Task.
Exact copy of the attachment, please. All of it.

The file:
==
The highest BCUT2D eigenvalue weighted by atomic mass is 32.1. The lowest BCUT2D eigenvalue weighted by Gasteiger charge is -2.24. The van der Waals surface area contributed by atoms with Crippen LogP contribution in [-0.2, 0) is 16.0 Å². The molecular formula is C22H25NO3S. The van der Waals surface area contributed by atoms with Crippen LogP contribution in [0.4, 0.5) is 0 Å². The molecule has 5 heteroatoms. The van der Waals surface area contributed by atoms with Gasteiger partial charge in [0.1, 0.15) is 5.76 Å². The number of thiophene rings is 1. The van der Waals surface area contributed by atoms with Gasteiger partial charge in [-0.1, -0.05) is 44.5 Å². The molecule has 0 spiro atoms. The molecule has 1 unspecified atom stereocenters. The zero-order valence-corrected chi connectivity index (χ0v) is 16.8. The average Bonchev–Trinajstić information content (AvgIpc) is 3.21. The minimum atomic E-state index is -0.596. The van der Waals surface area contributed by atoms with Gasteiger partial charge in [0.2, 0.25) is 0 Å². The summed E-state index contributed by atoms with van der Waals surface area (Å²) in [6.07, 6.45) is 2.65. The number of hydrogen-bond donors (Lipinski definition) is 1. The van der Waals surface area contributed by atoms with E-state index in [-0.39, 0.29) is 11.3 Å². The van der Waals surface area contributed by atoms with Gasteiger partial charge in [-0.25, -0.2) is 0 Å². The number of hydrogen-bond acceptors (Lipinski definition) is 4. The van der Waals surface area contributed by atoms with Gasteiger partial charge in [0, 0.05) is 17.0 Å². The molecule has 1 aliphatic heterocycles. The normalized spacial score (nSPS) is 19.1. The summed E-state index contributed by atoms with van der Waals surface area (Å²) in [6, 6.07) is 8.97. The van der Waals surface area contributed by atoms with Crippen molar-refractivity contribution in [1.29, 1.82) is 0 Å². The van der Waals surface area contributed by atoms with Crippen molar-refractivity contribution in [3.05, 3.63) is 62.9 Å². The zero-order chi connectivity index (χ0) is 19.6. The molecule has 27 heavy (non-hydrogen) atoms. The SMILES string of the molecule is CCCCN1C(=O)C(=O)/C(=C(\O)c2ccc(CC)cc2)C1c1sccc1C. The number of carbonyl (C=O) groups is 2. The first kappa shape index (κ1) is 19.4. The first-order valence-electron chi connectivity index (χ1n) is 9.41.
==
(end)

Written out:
The highest BCUT2D eigenvalue weighted by atomic mass is 32.1. The lowest BCUT2D eigenvalue weighted by Gasteiger charge is -2.24. The van der Waals surface area contributed by atoms with Crippen LogP contribution in [-0.2, 0) is 16.0 Å². The molecular formula is C22H25NO3S. The van der Waals surface area contributed by atoms with Crippen LogP contribution in [0.4, 0.5) is 0 Å². The molecule has 5 heteroatoms. The van der Waals surface area contributed by atoms with Gasteiger partial charge in [0.1, 0.15) is 5.76 Å². The number of thiophene rings is 1. The van der Waals surface area contributed by atoms with Gasteiger partial charge in [-0.1, -0.05) is 44.5 Å². The molecule has 0 spiro atoms. The molecule has 1 unspecified atom stereocenters. The zero-order valence-corrected chi connectivity index (χ0v) is 16.8. The average Bonchev–Trinajstić information content (AvgIpc) is 3.21. The minimum atomic E-state index is -0.596. The van der Waals surface area contributed by atoms with Gasteiger partial charge in [0.2, 0.25) is 0 Å². The summed E-state index contributed by atoms with van der Waals surface area (Å²) in [6.07, 6.45) is 2.65. The number of hydrogen-bond donors (Lipinski definition) is 1. The van der Waals surface area contributed by atoms with E-state index in [-0.39, 0.29) is 11.3 Å². The van der Waals surface area contributed by atoms with Gasteiger partial charge in [-0.25, -0.2) is 0 Å². The number of hydrogen-bond acceptors (Lipinski definition) is 4. The van der Waals surface area contributed by atoms with Gasteiger partial charge in [0, 0.05) is 17.0 Å². The molecule has 1 aliphatic heterocycles. The normalized spacial score (nSPS) is 19.1. The summed E-state index contributed by atoms with van der Waals surface area (Å²) in [6, 6.07) is 8.97. The van der Waals surface area contributed by atoms with Crippen molar-refractivity contribution in [1.29, 1.82) is 0 Å². The van der Waals surface area contributed by atoms with Crippen molar-refractivity contribution in [3.05, 3.63) is 62.9 Å². The zero-order chi connectivity index (χ0) is 19.6. The molecule has 27 heavy (non-hydrogen) atoms. The SMILES string of the molecule is CCCCN1C(=O)C(=O)/C(=C(\O)c2ccc(CC)cc2)C1c1sccc1C. The number of carbonyl (C=O) groups is 2. The first kappa shape index (κ1) is 19.4. The first-order valence-electron chi connectivity index (χ1n) is 9.41.